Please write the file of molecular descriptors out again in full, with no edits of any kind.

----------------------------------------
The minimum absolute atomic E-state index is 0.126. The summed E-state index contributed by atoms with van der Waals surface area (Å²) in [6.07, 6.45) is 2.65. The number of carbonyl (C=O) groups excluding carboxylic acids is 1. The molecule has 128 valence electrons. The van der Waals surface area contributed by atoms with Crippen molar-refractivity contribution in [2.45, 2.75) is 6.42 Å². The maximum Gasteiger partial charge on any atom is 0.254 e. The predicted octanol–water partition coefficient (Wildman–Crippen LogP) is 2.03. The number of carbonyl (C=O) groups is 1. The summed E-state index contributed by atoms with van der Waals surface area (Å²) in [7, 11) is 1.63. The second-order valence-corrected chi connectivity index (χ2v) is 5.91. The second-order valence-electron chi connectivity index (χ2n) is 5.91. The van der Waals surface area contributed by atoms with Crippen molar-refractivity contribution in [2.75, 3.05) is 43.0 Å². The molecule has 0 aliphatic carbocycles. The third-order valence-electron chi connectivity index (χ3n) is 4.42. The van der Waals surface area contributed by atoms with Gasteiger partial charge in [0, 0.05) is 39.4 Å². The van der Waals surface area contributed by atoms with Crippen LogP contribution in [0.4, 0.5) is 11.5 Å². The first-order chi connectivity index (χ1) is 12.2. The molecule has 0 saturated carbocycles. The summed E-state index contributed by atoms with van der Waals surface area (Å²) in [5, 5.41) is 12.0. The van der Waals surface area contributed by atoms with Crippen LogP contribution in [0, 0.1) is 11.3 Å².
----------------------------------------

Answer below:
The minimum absolute atomic E-state index is 0.126. The summed E-state index contributed by atoms with van der Waals surface area (Å²) in [6.07, 6.45) is 2.65. The number of carbonyl (C=O) groups excluding carboxylic acids is 1. The molecule has 128 valence electrons. The van der Waals surface area contributed by atoms with Crippen molar-refractivity contribution in [2.45, 2.75) is 6.42 Å². The maximum Gasteiger partial charge on any atom is 0.254 e. The predicted octanol–water partition coefficient (Wildman–Crippen LogP) is 2.03. The number of carbonyl (C=O) groups is 1. The summed E-state index contributed by atoms with van der Waals surface area (Å²) in [7, 11) is 1.63. The second-order valence-corrected chi connectivity index (χ2v) is 5.91. The second-order valence-electron chi connectivity index (χ2n) is 5.91. The van der Waals surface area contributed by atoms with Crippen molar-refractivity contribution in [2.75, 3.05) is 43.0 Å². The molecule has 0 aliphatic carbocycles. The third-order valence-electron chi connectivity index (χ3n) is 4.42. The van der Waals surface area contributed by atoms with Gasteiger partial charge in [0, 0.05) is 39.4 Å². The van der Waals surface area contributed by atoms with Crippen LogP contribution in [0.4, 0.5) is 11.5 Å². The first-order chi connectivity index (χ1) is 12.2. The molecule has 0 saturated carbocycles. The summed E-state index contributed by atoms with van der Waals surface area (Å²) in [5, 5.41) is 12.0. The van der Waals surface area contributed by atoms with Crippen LogP contribution in [0, 0.1) is 11.3 Å².